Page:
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Disasters: Extreme Heat

Purdue Extension > Extension Disaster Education Network > Disasters: Extreme Heat

Extreme Heat

With excessive heat blanketing many parts of the country, it is important to be aware that, according to the Center for Disease Control and Prevention (CDC), more people die from heat waves each year than from hurricanes, lightning, tornadoes, floods and earthquakes combined.

Older individuals are particularly vulnerable to the effects of heat stress. Because heat-related deaths are preventable, people and communities need to be aware of who is at greatest risk and what actions can be taken to prevent a heat-related illness or death. The following resources outline important steps that can be taken to respond to excessive heat events:

Resources


Health Tips for Hot Weather

From the Indiana State Department of Heatlh and the CDC: Experts say the best ways for you to endure humidity and avoid the dangers of heat exhaustion and heat stroke are to:

Pace yourself. For work or recreation in the sun, be sure to take frequent breaks to drink plenty of fluids and cool off out of the heat. Take it easy. Put off strenuous activities that can wait until weather cools. Stay cool. Use air-conditioning, if it's available; if it's not available, take cool baths, showers, or sponge baths and temporarily inhabit dry basement spaces, which can be 10-15 degrees cooler.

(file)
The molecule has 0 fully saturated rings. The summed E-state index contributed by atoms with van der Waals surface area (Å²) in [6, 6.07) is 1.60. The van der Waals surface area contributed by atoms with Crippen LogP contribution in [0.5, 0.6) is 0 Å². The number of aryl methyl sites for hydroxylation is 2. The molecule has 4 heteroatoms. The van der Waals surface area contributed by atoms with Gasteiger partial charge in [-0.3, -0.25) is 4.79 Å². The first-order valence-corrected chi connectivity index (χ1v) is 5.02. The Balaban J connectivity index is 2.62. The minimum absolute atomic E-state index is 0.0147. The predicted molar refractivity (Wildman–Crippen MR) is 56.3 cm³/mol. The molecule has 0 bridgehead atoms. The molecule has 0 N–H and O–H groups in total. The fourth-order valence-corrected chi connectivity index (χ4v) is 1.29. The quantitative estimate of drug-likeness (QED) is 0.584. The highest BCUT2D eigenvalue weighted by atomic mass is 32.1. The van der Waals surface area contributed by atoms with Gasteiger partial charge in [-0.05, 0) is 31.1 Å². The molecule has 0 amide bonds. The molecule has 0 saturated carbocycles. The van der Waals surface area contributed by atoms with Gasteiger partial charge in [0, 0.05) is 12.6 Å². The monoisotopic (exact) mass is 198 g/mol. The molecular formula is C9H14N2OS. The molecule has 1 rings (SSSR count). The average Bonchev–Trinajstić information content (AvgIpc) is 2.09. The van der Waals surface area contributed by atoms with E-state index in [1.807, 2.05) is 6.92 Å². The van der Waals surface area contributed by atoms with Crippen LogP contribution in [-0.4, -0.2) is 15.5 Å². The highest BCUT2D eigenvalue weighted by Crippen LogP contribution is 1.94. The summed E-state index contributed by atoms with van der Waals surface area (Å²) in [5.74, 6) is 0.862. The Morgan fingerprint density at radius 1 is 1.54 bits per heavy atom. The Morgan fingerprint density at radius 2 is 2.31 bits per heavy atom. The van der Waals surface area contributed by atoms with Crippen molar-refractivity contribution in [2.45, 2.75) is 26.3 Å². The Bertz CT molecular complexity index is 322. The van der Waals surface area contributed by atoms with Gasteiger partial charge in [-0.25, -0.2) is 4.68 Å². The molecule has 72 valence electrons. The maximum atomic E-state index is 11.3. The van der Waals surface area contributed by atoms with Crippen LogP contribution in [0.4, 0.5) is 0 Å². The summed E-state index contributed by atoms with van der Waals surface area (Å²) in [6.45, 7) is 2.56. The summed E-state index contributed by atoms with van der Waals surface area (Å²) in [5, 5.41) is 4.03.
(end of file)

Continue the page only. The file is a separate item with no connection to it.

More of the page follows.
Dress appropriately: wear light-colored, lightweight cotton clothing, which readily releases perspiration and reflects heat. Cotton absorbs perspiration better and thus cools better than synthetics.

Eat lighter meals: avoid using your stove by eating more salads, fresh vegetables, and fruit. Drink fluids: drink plenty of cool, nonalcoholic beverages (water is best), especially when you're outdoors, to keep the body's cooling system operating efficiently. Avoid alcohol, which can induce dehydration.

Stay in the shade: if possible, perform work or strenuous recreational activities outdoors in the morning or early evening, when the sun's heat is less intense. Avoid sunburn and ultraviolet light poisoning.

Carry water: when you're away from home, keep water in nonbreakable bottles with you to easily replenish fluids lost to perspiration.

Look after the very young and the aged: babies and older adults are more susceptible to heat-induced illness. Check on them regularly. Call your local health department for instructions if you are unsure.